The BBQ Mafia, Cherry Wood Pit, and Beef Rib Roast

Wayne, Todd, and I decided that we were all gonna get together and BBQ.  When this happens, we pretty much cook ALL day, and eat all day.  It is pure BBQ bliss, and we always try something new.  We decided to replicate an Argentine asado dish that I had several times down in Patagonia.  Simply just a beef rib roast, what we would find out later is that though it seems simple, it taste like a meat from the Gods…..the BBQ Gods.

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The day begins with a 6 am fire being started out back in the pit

As we let the wood render down, it is important to do meat preparation on the roast.  When I said it was simple, it really is.  Add salt, pepper, garlic salt, and olive oil.

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Sprinkle with Garlic Salt, pepper, salt, and olive oil.

I like to take the bones at each end and release them from the meat, essentially cutting around the bone.  That way when the meat cooks it shrinks, and the bones are exposed.

Just cut around the bone then make a little slit in the middle down the side.  Then wrap them in Saran wrap and let sit for an hour or so. I let mine sit about 3 hours.

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You can do this the night before and let sit overnight in the fridge.

When the boys arrived we tied them to our handy dandy metal meat truss.

Don’t they look really, really serious?  Probably because I am barking at them.

When the fire is ready, and the wood burned down to coals, we place our truss in the pit over the coals.

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Make sure to add wood to keep the fire going but to add cherry wood smoke flavor.

Then we sit, and wait…..and wait…and wait.  Then get bored and make something….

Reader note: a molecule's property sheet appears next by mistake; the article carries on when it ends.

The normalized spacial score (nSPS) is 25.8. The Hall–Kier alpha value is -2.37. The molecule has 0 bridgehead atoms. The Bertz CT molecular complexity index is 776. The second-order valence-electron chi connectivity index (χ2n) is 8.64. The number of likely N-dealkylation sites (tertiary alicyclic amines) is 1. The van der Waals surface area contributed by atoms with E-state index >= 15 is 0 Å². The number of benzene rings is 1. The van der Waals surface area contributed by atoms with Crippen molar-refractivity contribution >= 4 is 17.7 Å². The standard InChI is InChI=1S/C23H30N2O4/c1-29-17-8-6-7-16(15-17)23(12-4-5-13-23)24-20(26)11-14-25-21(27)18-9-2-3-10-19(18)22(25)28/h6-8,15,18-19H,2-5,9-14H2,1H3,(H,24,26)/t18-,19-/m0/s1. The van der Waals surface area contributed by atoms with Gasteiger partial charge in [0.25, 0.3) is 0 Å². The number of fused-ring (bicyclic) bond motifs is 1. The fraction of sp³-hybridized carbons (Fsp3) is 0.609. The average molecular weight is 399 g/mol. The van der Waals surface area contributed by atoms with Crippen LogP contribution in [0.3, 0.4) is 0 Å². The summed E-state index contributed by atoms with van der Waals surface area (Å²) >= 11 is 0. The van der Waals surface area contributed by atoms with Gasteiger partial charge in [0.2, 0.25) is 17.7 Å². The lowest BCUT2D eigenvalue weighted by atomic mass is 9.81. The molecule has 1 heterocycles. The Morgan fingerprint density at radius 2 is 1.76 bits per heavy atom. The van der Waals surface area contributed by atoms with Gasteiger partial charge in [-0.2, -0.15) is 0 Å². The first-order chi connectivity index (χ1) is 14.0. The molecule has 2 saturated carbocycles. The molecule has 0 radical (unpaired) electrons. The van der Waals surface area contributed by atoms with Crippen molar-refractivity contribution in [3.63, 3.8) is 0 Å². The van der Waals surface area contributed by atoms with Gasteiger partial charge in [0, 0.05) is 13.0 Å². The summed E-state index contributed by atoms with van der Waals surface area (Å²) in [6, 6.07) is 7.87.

How about Steamer clams?

  • 1 cup white wine
  • 4 tablespoons of butter
  • 1/2 cup of parsley
  • 2 tablespoon of chopped shallots
  • 2 tablespoons of chopped garlic

 

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Steamer Clams are served Y’all

Once those are consumed, we check the meat again.

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2 hours into it, we can start smelling the masterpiece.

We actually turn the apparatus, to allow the top section to get some heat.  Its actually a pretty easy system.  Every once in awhile someone walks by and throws a piece of cherry wood on the pile to keep the heat going.  Nothing too hot, just enough to keep it low and slow.  Always put the fire down wind of the meat.  That way you get the flavor and the constant heat.  Easy to manage that way.

We got hungry again and had to make bbq artichokes with pepper mayo.

Then it was back to check the bbq.

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About 4 hours into the cooking.

You can see the bones getting exposed, perfectly.  However we are getting hungry again.

So I whip up some oysters with Argentina chimichuri mayo

Then shuck some oysters, put a little of this sauce over it and add 6 month aged Manchego cheese and bbq.  This recipe needs a blog all to itself so look for it.

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Cooked on a cast iron skillet over the bbq.

We all agreed that this was amazing.  We almost forgot about the meat on the fire, until we smelled it.

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6.5 hours in we couldn’t take it anymore.  It was time to eat.

We sliced the ribs individually and you could see the perfect smoke ring and smell the oils transmitting into the air from the roasted meat.

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The bark wasn’t too tough, just perfect.  The taste was amazing.

The meat cut like butter with a knife.  Some ate it right off the bone like Fred Flintstone, I used a knife and fork and it was one of the best things I have ever ate off a bbq.  You could taste the cherry wood roasted into the meat itself.

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One of my favorite days with the boys on the pit.  Amazing job fellas.  These are the days we will remember!

The Hunting Chef

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